Purdue selects Colin Beavan's 'No Impact Man' for Common Reading Program

February 20, 2013  

WEST LAFAYETTE, Ind. - The true story of a man who, along with his wife and baby daughter, turned away from a comfortable New York City lifestyle to live in total concert with the environment has been selected for Purdue's campus-wide reading program for incoming students.

Colin Beavan's "No Impact Man" will be given to each first-year and transfer student who enters the university this fall as part of the 2013-2014 Common Reading Program.

The book will be distributed free of charge during the Summer Transition, Advising and Registration program, known as STAR. International students are provided with an electronic version of the book. Students are required to read the book before they start classes in the fall or arrive for the Boiler Gold Rush undergraduate orientation program.

Beavan will speak on campus during a 3 p.m. event on Aug. 18 in Elliott Hall of Music on campus. The event is open to anyone in the university community with a Purdue identification card. Formal talks and presentations also will be held throughout the year.

"Our goal through the Common Reading Program is to bring students of all disciplines together through a shared academic experience and inspire them to think about and engage in social issues as they begin their journey at Purdue," said Yvonne Smith, associate director of Student Success at Purdue and co-chair of the Common Reading Program.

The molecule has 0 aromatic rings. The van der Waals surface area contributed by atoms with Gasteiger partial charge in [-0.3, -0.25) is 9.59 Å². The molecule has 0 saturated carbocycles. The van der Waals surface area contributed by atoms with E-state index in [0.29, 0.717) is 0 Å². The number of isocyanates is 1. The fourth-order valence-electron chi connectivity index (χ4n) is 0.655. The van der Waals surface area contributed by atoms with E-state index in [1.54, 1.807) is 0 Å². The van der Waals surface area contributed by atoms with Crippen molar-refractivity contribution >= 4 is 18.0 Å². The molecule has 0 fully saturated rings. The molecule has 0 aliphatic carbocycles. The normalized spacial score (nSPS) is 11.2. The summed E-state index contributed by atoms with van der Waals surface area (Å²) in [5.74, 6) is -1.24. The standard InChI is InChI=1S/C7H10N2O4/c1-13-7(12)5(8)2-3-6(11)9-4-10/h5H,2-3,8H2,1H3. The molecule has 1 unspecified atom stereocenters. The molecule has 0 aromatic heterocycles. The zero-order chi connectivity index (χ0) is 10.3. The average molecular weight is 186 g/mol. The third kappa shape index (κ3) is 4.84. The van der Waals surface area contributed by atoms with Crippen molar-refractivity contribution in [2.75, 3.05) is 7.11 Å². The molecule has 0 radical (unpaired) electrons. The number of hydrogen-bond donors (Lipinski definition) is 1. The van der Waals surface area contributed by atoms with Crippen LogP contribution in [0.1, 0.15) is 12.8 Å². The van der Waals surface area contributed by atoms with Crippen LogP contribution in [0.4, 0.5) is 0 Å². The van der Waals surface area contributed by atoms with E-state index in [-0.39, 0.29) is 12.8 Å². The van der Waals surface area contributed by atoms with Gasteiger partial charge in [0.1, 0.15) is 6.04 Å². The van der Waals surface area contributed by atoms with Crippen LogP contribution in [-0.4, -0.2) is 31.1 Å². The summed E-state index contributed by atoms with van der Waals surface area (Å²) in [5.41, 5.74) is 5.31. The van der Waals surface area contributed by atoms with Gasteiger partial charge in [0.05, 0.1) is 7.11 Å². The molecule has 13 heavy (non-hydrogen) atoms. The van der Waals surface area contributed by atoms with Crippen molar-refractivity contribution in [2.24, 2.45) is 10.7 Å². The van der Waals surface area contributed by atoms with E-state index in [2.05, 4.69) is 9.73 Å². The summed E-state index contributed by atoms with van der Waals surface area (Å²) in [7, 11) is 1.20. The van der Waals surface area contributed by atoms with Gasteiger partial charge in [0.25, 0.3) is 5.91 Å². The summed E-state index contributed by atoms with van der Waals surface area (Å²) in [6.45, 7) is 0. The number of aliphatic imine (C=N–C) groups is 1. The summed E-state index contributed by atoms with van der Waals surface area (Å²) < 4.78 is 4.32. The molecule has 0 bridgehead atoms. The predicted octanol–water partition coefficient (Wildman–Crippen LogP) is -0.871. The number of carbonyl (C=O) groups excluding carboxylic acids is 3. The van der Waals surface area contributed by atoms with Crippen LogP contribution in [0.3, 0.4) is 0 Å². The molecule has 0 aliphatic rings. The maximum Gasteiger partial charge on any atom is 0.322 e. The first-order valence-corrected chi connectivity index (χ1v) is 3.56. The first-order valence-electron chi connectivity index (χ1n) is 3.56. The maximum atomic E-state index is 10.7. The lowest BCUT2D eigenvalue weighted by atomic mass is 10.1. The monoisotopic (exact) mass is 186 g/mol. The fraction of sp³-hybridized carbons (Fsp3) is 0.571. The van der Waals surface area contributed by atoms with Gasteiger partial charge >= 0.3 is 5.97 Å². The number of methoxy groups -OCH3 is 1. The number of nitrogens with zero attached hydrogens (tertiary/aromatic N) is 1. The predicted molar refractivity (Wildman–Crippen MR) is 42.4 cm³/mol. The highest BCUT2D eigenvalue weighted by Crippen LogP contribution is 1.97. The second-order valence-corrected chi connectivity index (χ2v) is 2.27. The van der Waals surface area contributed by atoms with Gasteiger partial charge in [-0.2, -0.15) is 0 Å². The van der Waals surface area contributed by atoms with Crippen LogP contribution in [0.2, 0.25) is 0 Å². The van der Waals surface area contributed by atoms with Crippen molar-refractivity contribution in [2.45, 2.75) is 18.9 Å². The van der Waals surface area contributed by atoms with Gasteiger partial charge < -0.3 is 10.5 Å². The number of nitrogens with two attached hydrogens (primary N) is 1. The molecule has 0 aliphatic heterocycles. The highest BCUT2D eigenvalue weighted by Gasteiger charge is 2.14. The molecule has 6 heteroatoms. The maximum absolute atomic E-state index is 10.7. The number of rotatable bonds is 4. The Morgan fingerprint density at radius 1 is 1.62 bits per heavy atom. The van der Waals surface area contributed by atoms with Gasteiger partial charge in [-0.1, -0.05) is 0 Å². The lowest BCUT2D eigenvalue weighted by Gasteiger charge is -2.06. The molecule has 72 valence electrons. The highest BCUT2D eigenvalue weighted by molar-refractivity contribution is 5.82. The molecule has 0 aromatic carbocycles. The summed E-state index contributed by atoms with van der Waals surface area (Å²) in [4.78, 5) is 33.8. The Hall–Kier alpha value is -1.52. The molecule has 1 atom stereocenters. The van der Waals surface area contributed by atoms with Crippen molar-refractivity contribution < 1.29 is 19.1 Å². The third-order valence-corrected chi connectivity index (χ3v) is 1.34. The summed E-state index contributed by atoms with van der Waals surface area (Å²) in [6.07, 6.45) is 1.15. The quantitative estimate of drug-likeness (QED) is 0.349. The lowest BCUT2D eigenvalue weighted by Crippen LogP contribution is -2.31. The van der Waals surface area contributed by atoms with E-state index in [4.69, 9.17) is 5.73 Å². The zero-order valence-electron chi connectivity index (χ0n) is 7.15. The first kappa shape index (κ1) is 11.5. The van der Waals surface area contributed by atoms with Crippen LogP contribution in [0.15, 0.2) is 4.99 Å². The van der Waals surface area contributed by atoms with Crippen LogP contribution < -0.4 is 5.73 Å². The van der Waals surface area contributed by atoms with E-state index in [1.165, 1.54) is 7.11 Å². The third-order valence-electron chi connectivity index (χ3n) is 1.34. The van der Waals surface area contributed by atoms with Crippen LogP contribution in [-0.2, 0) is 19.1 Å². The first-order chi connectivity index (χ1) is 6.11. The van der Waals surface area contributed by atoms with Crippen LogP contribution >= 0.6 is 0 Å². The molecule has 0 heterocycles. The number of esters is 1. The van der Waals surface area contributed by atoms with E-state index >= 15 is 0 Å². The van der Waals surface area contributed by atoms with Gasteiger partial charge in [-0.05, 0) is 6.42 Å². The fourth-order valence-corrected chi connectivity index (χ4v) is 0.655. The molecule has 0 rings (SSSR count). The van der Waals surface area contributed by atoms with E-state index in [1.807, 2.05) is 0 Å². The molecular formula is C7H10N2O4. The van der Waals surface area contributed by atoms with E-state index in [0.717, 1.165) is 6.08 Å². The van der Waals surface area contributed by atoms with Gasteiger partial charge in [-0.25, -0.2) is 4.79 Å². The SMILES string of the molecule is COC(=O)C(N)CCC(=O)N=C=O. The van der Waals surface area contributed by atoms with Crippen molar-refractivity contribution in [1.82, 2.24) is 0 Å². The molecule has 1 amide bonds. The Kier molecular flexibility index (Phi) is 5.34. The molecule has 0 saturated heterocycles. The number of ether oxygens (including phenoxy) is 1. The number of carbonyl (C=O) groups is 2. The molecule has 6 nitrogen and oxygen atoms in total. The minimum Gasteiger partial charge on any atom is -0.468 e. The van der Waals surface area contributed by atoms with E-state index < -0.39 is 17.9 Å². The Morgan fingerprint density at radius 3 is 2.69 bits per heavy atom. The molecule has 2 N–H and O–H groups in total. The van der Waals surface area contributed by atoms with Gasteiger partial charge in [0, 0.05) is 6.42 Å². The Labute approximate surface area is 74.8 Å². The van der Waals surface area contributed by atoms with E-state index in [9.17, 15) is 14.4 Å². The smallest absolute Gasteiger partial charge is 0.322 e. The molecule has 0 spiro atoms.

"No Impact Man" was chosen for the common-reading program by a committee of students, faculty and staff, said Robert Freeman, Reference, Languages and Literatures librarian, and co-chair of the Common Reading Committee

"We strive to find titles that are interesting and relevant to students in all areas of study," Freeman said. "Colin Beavan swore off plastic, turned the power off, used his bicycle for transportation and went organic, among other things, to help the environment. Maybe our Common Reading Program can inspire students to see what they can do for the environment. Or, maybe it will inspire them in some way to make a difference."

Purdue launched the Common Reading Program four years ago to help establish academic expectations and engage students prior to their first day of classes. The yearlong program is sponsored by the Office of the Provost, Purdue Libraries, and STAR.

Writer: Jim Bush, 765-494-2077, jsbush@purdue.edu

Sources: Yvonne Smith, 765-494-2329, ynsmith@purdue.edu

Robert Freeman, 765-494-7664, rsfree@purdue.edu

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